Help Microstepping!

Hi everyone,

I'm using Atmega328 and ULN2003A to drive a 5-wire unipolar stepper motor with a resolution of 200 steps per revolution.

The resolution is too small for my desired application, I've read that I can use Microstepping to increase the resolution.

How can I possibly do this? Can I do it with just some programming/algorithm or do I need to wire some components? What components do I need to add?

I need your opinions. I'm quite confused with the posts that I have read.

Thankyou!

You can do half-stepping just by changing your stepping sequence table.

Full step:
0001
0010
0100
1000

Half step:
0001
0011
0010
0110
0100
1100
1000
1001

You can do microstepping, but you need all 4 coils to be driven off PWM pins, and then you vary the PWM duty cycle to get as many steps as you want. Step rate will be limited by the speed of your processor and PWM frequency.

Hi BetterSense ,

How can I possibly change the stepping sequence using the stepper library? I'm using a 4-pin configuration on a 5wire unipolar stepper motor.

Don't use the stepper library, or rewrite it.

You mean, it's better to force load values to control the motor instead of using the library if I'm planning to do halstepping or microstepping?

How can I rewrite the stepper library?

I would not bother rewriting the Stepper library; it wouldn't be worth rewriting it to be microstepping.

It is very simple to write half-stepping control. You don't need to use the library, just use the sequence I posted above. You can either use an array to step through the steps or you can use a switch statement. You could write a "step" function like this pseudocode. This is something like a state machine.

/* step sequence:
0: 0001
1: 0010
2: 0100
3: 1000
*/
void step(bool dir){  //dir: 1=clockwise, 0=anticlockwise
    static int state;
    if (dir){state++;}
    else if (!dir){state--;}
    state=state%4;     //I don't remember if this works w/negative numbers in C
    switch state{
    case 0: PORTB=0b00000001
    case 1: PORTB=0b00000010
    case 2: PORTB=0b00000100
    case 3: PORTB=0b00001000
    }
}

If you want to make microstepping, you do a similar thing, only you need to pick 4 PWM pins, set up PWM on them at a frequency at least 4 times higher than the highest microstepping frequency you are interested in (you will not be able to use analogWrite), and then adjust the duty cycle of each pin with each step, to follow a sinusoidal pattern. I drive a unipolar stepping with a 3200 step/revolution microstepping, but I don't have the source code with me right now.

Nice pseudocode Bettersense!
Try my code. It’s good to ±1/22 of a degree using half steps.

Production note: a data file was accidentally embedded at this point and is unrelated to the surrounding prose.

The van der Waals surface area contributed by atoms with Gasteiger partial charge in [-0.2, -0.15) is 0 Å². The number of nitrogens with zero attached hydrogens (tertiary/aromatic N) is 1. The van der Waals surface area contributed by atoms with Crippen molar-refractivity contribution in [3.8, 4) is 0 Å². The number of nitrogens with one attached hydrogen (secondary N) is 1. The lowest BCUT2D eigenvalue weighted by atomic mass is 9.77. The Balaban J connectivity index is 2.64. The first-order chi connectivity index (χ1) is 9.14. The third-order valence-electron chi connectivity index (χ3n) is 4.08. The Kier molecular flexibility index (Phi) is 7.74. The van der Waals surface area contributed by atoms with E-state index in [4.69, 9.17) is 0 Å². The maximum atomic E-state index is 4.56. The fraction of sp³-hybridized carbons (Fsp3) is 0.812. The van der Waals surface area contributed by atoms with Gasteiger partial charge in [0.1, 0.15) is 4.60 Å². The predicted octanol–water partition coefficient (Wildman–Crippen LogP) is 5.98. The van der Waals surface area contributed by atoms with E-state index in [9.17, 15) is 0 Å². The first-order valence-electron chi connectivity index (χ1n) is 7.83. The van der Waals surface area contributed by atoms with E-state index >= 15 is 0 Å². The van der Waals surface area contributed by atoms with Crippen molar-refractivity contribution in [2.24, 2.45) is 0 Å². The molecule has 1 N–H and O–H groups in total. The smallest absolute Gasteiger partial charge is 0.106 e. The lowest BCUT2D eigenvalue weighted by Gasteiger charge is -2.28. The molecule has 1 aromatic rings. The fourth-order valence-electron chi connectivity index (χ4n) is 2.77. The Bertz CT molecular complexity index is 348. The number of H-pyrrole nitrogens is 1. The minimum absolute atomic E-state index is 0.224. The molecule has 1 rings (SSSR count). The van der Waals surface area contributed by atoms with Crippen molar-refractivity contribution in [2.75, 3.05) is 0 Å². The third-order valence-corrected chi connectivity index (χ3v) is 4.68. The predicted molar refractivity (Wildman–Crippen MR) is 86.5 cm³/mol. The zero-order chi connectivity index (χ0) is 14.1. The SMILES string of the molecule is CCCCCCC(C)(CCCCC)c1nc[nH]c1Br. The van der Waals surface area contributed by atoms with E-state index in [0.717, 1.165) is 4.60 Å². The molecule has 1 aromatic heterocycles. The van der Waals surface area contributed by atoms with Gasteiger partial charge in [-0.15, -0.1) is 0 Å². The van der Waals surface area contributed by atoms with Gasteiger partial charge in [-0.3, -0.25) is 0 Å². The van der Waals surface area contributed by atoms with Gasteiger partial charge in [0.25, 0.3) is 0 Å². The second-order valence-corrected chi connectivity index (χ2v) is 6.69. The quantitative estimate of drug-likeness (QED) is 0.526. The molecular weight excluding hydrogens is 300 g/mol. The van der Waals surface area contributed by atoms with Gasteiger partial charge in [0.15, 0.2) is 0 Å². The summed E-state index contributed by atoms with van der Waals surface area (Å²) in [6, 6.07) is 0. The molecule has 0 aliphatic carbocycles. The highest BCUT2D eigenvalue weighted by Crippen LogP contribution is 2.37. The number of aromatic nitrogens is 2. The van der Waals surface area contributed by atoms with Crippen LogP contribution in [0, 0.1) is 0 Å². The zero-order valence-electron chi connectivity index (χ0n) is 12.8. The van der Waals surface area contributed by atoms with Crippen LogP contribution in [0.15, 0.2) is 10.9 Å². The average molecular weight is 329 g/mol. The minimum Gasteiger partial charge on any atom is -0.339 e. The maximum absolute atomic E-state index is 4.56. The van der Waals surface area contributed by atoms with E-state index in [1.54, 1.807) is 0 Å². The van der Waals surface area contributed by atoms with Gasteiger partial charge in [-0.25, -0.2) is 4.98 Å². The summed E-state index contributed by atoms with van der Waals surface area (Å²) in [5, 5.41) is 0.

I tried microstepping with PWM, who would need 0.0004 degree steps?
0.0004 precision when stopping?
Can you think of an application for this?
Is there a narrow range of speeds where it would be smoother?
Under what mechanical circumstances would this matter?
I’d like to learn and add a feature to my library.
Can we see some example code?
I have seen that with a load, moving slow, with time between steps…
It gets stuck instead of moving 0.0004 degrees.
With less load it “jerks” moving nearly 1/11th of a degree at a time anyway, same as half steps.
Maybe someone might want 0.02 deg steps?
This would make it smoother at one specific speed only compared to half stepping.
I believe this technique is only useful with different hardware than 28BYJ.
Not sure what motor you have…

stepper2.pde (17.2 KB)

I tried microstepping with PWM, who would need 0.0004 degree steps? 0.0004 precision when stopping?

You are right; microstepping often does not achieve actual resolution equal to the number of steps. You are also right that half-stepping is about as high as you can go if you want repeatable positioning accuracy. If you need better, it is better to use full- or half-stepping and then hook the stepper up with a gear train.

In my case, I am using my stepper motor in such a way that I don't care about positioning accuracy; I just need the smoothest operation possible, and I have very low torque requirements. If you can drive a stepper with 2 sine waves it becomes basically a high-pole-count AC synchronous motor and there is no "stepping" action, so it runs with low vibration. Of course achieving a true sine wave would require high-power linear amp which is not worth it, so you use PWM and implement microstepping to approximate a sine wave. There is a reason stepper driver MFGs usually only offer steps down to 1/16th step or 3200steps/rev, because beyond this is diminishing returns. Actually I cannot detect much improvement between 1/8th step and 1/16th step in terms of smoothness.

Another way to achieve smooth motion is to of course use a normal motor and servo control, but it's just a tossup which is harder to implement.